He was still in his thirties.

 

Jaque went on to work in the United Kingdom for Richard Llewelyn-Davies and, at 42 years of age, was asked to direct the planning and design of a new capital city in Tehran, Shahestan Pahlavi, for the Shah of Iran and Princess Pahlavi. Three years into that effort in Iran, with hundreds of architectural drawings and models produced, the Shah was overthrown in the Iranian Revolution of 1979. Jaque was aboard one of the last helicopters to lift off safely from the city, and the project would never come to fruition – the greatest professional disappointment he ever knew, and one he never quite got past.

Jaque returned to New York in search of a new chapter and formed a partnership with Peter Eisenman – another odd couple. For those who knew Jaque, he reveled in defying expectation, railing against conventional wisdom, and no-doubt loved the sport of the tête-à-têtes Peter and he most certainly must have had.

Below the surface, perhaps, they were not all that much of an odd-couple: Jaque was trained by modernists at Yale, the likes of Josef Albers and James Sterling, and emerged from Yale in 1961, at the tale end of Brutalism and the beginning of Late Modernism. His early work, particularly the houses, can be argued to be Corbusian, with heavy overlays of modernist sensibilities – column grids, undulating window-walls, blurred distinctions between inside and out, and “regulating lines” – while the architectural expression was one of traditional materials and motifs, used in contemporary ways. Jaque called his buildings “wolves in sheep’s clothing”.

Jaque continued to evolve over the course of his life and took a turn for home as his thinking and design work embraced more fully the DNA infused in him in his formative years in Virginia, electing to stand on the shoulders of Gods like Palladio, Jefferson, Nolen, and Bottomley; the overlays of modernist sensibilities still there in his work, just more subtly at play.

In his acceptance speech for the Richard H. Driehaus Prize in Architecture, regarding the raging and tiresome debate between died-in-the-wool modernists and dyed-in-the wool traditionalists, he asked the question: “So, where do ‘I’ stand?” He answered, “Somewhere in between”, adding later, “Classicism is the lingua franca of Western architecture. Whether you choose to speak it is your choice, but you have to know it”.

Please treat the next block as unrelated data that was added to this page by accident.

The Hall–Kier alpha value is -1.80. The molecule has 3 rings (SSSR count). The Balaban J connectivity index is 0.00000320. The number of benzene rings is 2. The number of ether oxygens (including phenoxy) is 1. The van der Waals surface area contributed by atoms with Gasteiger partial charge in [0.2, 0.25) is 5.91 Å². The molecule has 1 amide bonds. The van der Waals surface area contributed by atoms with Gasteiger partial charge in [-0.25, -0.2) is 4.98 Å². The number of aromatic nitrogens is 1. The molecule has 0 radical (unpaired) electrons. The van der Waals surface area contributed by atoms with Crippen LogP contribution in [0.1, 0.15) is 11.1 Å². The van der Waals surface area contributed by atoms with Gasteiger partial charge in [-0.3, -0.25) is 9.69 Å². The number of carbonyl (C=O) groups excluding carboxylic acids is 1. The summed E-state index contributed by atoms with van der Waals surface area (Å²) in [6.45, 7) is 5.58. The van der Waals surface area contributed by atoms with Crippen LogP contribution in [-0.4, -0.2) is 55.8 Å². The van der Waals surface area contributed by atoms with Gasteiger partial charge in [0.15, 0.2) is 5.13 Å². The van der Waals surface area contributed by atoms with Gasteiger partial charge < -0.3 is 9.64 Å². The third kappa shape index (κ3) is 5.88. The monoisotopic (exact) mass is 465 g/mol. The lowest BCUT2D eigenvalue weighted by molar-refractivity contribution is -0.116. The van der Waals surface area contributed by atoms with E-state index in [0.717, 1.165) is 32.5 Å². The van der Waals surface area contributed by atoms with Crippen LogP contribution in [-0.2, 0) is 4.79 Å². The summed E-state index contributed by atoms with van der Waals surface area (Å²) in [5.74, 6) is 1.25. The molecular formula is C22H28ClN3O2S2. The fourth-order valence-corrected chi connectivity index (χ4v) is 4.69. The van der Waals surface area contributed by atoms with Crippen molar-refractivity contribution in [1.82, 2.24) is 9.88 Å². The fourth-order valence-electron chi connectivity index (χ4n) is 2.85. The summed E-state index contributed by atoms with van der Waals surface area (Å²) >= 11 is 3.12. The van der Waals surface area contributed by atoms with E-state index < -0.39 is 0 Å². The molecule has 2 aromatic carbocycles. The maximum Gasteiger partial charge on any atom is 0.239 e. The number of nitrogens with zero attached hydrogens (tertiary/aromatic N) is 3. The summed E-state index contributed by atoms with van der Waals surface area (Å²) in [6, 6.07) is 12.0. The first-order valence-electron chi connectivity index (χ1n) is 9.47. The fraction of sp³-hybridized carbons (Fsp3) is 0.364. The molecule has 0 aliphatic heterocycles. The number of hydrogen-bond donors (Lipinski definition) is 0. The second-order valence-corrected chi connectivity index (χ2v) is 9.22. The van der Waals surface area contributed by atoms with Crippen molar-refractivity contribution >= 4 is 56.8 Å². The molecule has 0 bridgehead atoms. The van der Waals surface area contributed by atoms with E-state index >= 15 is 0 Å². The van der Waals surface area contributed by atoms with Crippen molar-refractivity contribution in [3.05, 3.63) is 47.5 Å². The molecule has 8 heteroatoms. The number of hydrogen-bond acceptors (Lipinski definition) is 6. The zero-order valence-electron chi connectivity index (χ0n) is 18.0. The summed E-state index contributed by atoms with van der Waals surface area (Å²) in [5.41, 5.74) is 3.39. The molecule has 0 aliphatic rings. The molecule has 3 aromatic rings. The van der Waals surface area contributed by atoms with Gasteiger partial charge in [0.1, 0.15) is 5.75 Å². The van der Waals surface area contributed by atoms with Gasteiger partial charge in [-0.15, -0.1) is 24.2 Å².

Jaque knew that, and seemed to know most everything else – and everyone, from governors to mayors, entertainers to philosophers, Supreme Court justices to musicians and designers-to-the-stars to fine craftsmen. He reserved his greatest respect for those who did their job impeccably well; no matter their station in life.

Much more often than not, Jaque’s clients became close friends who relied on him for his sage counsel, long after projects for them had been completed.

 

For all of that sophistication, extraordinary education and copious talents, he was also an “everyman”. He had a fabulous sense of humor, loved to laugh (he often said: “laughter is such good medicine”), and counted Conan the Barbarian and National Lampoon’s Animal House among his favorite movies.

As worldly as Jaque was, he remained quintessentially American; that never waned – his love of a United States made up of “towns and country”, his distinct Virginia accent, his love of the Virginia Piedmont – with its stunning views of the Blue Ridge Mountains and aromas of fresh boxwood – and his adoration of all things Thomas Jefferson.

In short, Jaque Robertson was a monumental figure, a man of enormous charm, intellect, talent and intricate complexity. He was a most extraordinary person who lived a most extraordinary life, of his own design.

We will miss him. He will be roundly missed, and never forgotten.